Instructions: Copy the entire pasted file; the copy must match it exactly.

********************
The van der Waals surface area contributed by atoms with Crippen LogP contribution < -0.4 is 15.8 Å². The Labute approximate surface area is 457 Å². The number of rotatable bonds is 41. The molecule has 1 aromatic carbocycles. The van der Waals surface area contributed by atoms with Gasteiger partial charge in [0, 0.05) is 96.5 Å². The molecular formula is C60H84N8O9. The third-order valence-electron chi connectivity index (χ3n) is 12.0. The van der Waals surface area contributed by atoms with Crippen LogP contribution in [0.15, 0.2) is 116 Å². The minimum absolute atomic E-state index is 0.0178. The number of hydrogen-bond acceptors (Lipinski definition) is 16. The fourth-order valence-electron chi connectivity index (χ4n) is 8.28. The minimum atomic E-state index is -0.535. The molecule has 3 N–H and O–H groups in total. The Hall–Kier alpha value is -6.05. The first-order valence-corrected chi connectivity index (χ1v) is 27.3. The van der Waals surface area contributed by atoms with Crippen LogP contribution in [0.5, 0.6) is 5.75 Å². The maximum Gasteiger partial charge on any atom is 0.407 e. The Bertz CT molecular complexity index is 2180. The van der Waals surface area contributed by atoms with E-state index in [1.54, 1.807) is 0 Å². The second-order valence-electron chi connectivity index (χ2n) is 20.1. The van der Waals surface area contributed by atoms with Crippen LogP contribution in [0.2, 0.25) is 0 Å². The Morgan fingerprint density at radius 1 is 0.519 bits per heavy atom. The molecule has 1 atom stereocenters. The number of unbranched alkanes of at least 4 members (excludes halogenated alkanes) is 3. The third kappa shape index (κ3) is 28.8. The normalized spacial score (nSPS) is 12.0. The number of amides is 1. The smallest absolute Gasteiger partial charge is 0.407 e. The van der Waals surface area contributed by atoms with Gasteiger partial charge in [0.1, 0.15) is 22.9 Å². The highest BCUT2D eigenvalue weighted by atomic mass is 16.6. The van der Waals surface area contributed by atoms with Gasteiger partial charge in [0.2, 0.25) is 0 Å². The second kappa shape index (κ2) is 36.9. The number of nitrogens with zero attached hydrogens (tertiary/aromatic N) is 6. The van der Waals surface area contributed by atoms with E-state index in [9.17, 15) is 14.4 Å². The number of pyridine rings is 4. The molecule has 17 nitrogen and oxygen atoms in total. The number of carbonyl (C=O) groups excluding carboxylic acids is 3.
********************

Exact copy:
The van der Waals surface area contributed by atoms with Crippen LogP contribution < -0.4 is 15.8 Å². The Labute approximate surface area is 457 Å². The number of rotatable bonds is 41. The molecule has 1 aromatic carbocycles. The van der Waals surface area contributed by atoms with Gasteiger partial charge in [0, 0.05) is 96.5 Å². The molecular formula is C60H84N8O9. The third-order valence-electron chi connectivity index (χ3n) is 12.0. The van der Waals surface area contributed by atoms with Crippen LogP contribution in [0.15, 0.2) is 116 Å². The minimum absolute atomic E-state index is 0.0178. The number of hydrogen-bond acceptors (Lipinski definition) is 16. The fourth-order valence-electron chi connectivity index (χ4n) is 8.28. The minimum atomic E-state index is -0.535. The molecule has 3 N–H and O–H groups in total. The Hall–Kier alpha value is -6.05. The first-order valence-corrected chi connectivity index (χ1v) is 27.3. The van der Waals surface area contributed by atoms with Crippen LogP contribution in [0.5, 0.6) is 5.75 Å². The maximum Gasteiger partial charge on any atom is 0.407 e. The Bertz CT molecular complexity index is 2180. The van der Waals surface area contributed by atoms with E-state index in [1.54, 1.807) is 0 Å². The second-order valence-electron chi connectivity index (χ2n) is 20.1. The van der Waals surface area contributed by atoms with Crippen LogP contribution in [0.2, 0.25) is 0 Å². The Morgan fingerprint density at radius 1 is 0.519 bits per heavy atom. The molecule has 1 atom stereocenters. The number of unbranched alkanes of at least 4 members (excludes halogenated alkanes) is 3. The third kappa shape index (κ3) is 28.8. The normalized spacial score (nSPS) is 12.0. The number of amides is 1. The smallest absolute Gasteiger partial charge is 0.407 e. The van der Waals surface area contributed by atoms with Gasteiger partial charge in [0.1, 0.15) is 22.9 Å². The highest BCUT2D eigenvalue weighted by atomic mass is 16.6. The van der Waals surface area contributed by atoms with Gasteiger partial charge in [0.2, 0.25) is 0 Å². The second kappa shape index (κ2) is 36.9. The number of nitrogens with zero attached hydrogens (tertiary/aromatic N) is 6. The van der Waals surface area contributed by atoms with E-state index in [9.17, 15) is 14.4 Å². The number of pyridine rings is 4. The molecule has 17 nitrogen and oxygen atoms in total. The number of carbonyl (C=O) groups excluding carboxylic acids is 3.